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I enjoyed an almost perfect listening room in my log house in a small village a 20 min walk from a natural beach at the Baltic Sea. Basically, that house was a dream come true. But apparently, my Karma was not well-balanced? My late wife passed away on the day she moved in back in 1999. A couple of years later, I found myself in a new relationship, we had a little son, and my partner was working 80 km away from the house. The village's Kindergarten was not suited to take children of working parents. We decided to move away, closer to her workplace.

The house we found in a hurry was a compromise. So my listening room is L-shaped now as well. To make things worse, the foot of the L, aka the extension to the 4m something by 5m rectangle has almost similar lengths between 2m something, and 2,50m in all 3 dimensions, making it the perfect resonator at a mode of the main space. Originally I had placed an open bookshelf into this extension which absorbed and diffracted the sound-waves quite a bit. But the boss did not like that. As this is our living room, and the resonator extension is the dining space, I had to give in. More complications are doors on opposite sides of the L's top part, both opening into the room. This is limiting the practical furniture positions. Placing a sofa between the doors is impractical, so this wall is the one to place the speakers. But you don't want to slam a door into a speaker, so the practical position is limited. I really struggled with this room, until I bought the KRDSM and engaged with sound optimization. I never felt like I needed a DSM. I had my LP12 and the marvellous 5103 system controller as preamp. To spin a CD occasionally, my trusted Madrigal CD2 was good enough. Then Kay (my dealer) talked me into trying the KRDSM. Soundwise, it was not like night and day - until we started to play with SO. It made my day and pretty much tamed the awkward room resonances. An easy sale for Kay, who knows his clients well 🤗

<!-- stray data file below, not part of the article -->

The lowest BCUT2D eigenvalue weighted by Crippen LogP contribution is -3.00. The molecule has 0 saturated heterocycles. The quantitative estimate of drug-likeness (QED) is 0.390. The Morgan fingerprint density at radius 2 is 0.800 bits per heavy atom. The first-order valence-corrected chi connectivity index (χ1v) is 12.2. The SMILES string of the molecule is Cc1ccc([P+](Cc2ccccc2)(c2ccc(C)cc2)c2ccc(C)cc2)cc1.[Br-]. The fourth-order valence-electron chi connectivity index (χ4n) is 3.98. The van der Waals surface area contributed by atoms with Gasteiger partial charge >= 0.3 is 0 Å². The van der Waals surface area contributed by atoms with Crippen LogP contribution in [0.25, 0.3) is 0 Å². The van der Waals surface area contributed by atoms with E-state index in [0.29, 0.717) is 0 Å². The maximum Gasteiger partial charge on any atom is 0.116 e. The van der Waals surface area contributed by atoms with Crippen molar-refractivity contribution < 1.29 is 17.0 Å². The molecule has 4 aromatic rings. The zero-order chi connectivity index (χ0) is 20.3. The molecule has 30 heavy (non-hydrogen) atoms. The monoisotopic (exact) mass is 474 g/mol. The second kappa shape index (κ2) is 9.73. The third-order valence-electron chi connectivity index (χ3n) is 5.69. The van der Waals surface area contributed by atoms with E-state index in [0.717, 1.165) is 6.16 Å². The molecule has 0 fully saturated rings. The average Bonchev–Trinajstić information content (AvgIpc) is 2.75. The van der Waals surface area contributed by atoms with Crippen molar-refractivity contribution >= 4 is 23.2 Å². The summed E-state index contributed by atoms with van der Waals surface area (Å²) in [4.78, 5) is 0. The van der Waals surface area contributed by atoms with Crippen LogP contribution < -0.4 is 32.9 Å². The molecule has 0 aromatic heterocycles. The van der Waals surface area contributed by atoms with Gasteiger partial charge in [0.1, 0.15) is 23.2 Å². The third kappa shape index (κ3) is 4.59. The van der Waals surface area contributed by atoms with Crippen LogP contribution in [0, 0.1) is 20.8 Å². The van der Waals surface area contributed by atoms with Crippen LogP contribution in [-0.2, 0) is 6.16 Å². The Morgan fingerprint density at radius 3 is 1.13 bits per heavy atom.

Screenshot_20201229-194515_Chrome~2.jpg

The listening position says 'YOU', but actually the cat has chosen this seat on the sofa as her favourite place 🤔

Edited by TooManyCatweazles
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This is something that I frequently ponder. In my listening room the placement of the LP12 and record collection is fine, although the speakers are far from optimal. They are too close together, slightly off centre (although not too badly) from the listening position (which is too close) and one is too close to the TV (the manual says leave at least 60cm to a TV set - this would make them even more unbalanced and virtually right next to each other.